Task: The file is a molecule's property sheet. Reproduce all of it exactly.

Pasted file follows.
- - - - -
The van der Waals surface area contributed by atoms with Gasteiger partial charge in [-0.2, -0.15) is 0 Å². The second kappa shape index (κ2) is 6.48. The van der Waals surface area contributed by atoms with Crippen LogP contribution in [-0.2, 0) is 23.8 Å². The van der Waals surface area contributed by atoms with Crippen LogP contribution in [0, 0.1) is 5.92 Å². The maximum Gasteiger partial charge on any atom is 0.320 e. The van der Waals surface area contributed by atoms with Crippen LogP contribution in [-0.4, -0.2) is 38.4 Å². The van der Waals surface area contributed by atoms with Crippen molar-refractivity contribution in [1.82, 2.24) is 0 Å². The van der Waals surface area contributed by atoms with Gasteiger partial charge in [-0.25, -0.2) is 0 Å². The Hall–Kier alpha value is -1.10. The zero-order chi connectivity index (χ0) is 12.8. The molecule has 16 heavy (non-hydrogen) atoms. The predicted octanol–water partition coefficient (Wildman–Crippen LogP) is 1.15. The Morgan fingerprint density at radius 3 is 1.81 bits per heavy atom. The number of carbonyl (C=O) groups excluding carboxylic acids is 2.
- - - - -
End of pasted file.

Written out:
The van der Waals surface area contributed by atoms with Gasteiger partial charge in [-0.2, -0.15) is 0 Å². The second kappa shape index (κ2) is 6.48. The van der Waals surface area contributed by atoms with Crippen LogP contribution in [-0.2, 0) is 23.8 Å². The van der Waals surface area contributed by atoms with Crippen LogP contribution in [0, 0.1) is 5.92 Å². The maximum Gasteiger partial charge on any atom is 0.320 e. The van der Waals surface area contributed by atoms with Crippen LogP contribution in [-0.4, -0.2) is 38.4 Å². The van der Waals surface area contributed by atoms with Crippen molar-refractivity contribution in [1.82, 2.24) is 0 Å². The van der Waals surface area contributed by atoms with Gasteiger partial charge in [-0.25, -0.2) is 0 Å². The Hall–Kier alpha value is -1.10. The zero-order chi connectivity index (χ0) is 12.8. The molecule has 16 heavy (non-hydrogen) atoms. The predicted octanol–water partition coefficient (Wildman–Crippen LogP) is 1.15. The Morgan fingerprint density at radius 3 is 1.81 bits per heavy atom. The number of carbonyl (C=O) groups excluding carboxylic acids is 2.